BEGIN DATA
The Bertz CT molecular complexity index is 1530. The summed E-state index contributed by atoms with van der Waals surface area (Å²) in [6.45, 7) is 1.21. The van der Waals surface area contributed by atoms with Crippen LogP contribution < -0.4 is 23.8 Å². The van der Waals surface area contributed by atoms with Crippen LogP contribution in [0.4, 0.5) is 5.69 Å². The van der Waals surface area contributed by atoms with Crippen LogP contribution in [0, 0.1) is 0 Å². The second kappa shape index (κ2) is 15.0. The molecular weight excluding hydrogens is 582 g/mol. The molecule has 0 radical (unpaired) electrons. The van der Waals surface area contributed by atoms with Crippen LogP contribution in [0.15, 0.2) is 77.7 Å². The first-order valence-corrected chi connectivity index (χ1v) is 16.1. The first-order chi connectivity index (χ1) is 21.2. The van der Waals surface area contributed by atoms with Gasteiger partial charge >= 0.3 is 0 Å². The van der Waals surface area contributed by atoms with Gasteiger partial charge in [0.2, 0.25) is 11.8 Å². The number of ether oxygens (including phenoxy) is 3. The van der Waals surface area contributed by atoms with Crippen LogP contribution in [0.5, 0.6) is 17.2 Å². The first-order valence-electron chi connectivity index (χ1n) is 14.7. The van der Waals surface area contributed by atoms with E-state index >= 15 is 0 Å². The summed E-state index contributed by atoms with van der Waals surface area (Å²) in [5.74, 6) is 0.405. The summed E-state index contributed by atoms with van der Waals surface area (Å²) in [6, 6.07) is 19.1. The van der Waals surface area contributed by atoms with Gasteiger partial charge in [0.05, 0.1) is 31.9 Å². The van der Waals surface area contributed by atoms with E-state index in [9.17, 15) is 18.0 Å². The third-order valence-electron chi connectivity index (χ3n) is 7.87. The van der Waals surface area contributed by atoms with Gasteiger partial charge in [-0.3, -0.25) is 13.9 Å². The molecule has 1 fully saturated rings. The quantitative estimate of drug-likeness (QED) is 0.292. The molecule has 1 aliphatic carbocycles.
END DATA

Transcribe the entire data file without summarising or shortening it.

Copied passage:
The Bertz CT molecular complexity index is 1530. The summed E-state index contributed by atoms with van der Waals surface area (Å²) in [6.45, 7) is 1.21. The van der Waals surface area contributed by atoms with Crippen LogP contribution < -0.4 is 23.8 Å². The van der Waals surface area contributed by atoms with Crippen LogP contribution in [0.4, 0.5) is 5.69 Å². The van der Waals surface area contributed by atoms with Crippen LogP contribution in [0, 0.1) is 0 Å². The second kappa shape index (κ2) is 15.0. The molecular weight excluding hydrogens is 582 g/mol. The molecule has 0 radical (unpaired) electrons. The van der Waals surface area contributed by atoms with Crippen LogP contribution in [0.15, 0.2) is 77.7 Å². The first-order valence-corrected chi connectivity index (χ1v) is 16.1. The first-order chi connectivity index (χ1) is 21.2. The van der Waals surface area contributed by atoms with Gasteiger partial charge >= 0.3 is 0 Å². The van der Waals surface area contributed by atoms with Gasteiger partial charge in [0.2, 0.25) is 11.8 Å². The number of ether oxygens (including phenoxy) is 3. The van der Waals surface area contributed by atoms with Crippen LogP contribution in [0.5, 0.6) is 17.2 Å². The first-order valence-electron chi connectivity index (χ1n) is 14.7. The van der Waals surface area contributed by atoms with E-state index >= 15 is 0 Å². The summed E-state index contributed by atoms with van der Waals surface area (Å²) in [5.74, 6) is 0.405. The summed E-state index contributed by atoms with van der Waals surface area (Å²) in [6, 6.07) is 19.1. The van der Waals surface area contributed by atoms with Gasteiger partial charge in [0.05, 0.1) is 31.9 Å². The van der Waals surface area contributed by atoms with E-state index in [9.17, 15) is 18.0 Å². The third-order valence-electron chi connectivity index (χ3n) is 7.87. The van der Waals surface area contributed by atoms with Gasteiger partial charge in [-0.3, -0.25) is 13.9 Å². The molecule has 1 fully saturated rings. The quantitative estimate of drug-likeness (QED) is 0.292. The molecule has 1 aliphatic carbocycles.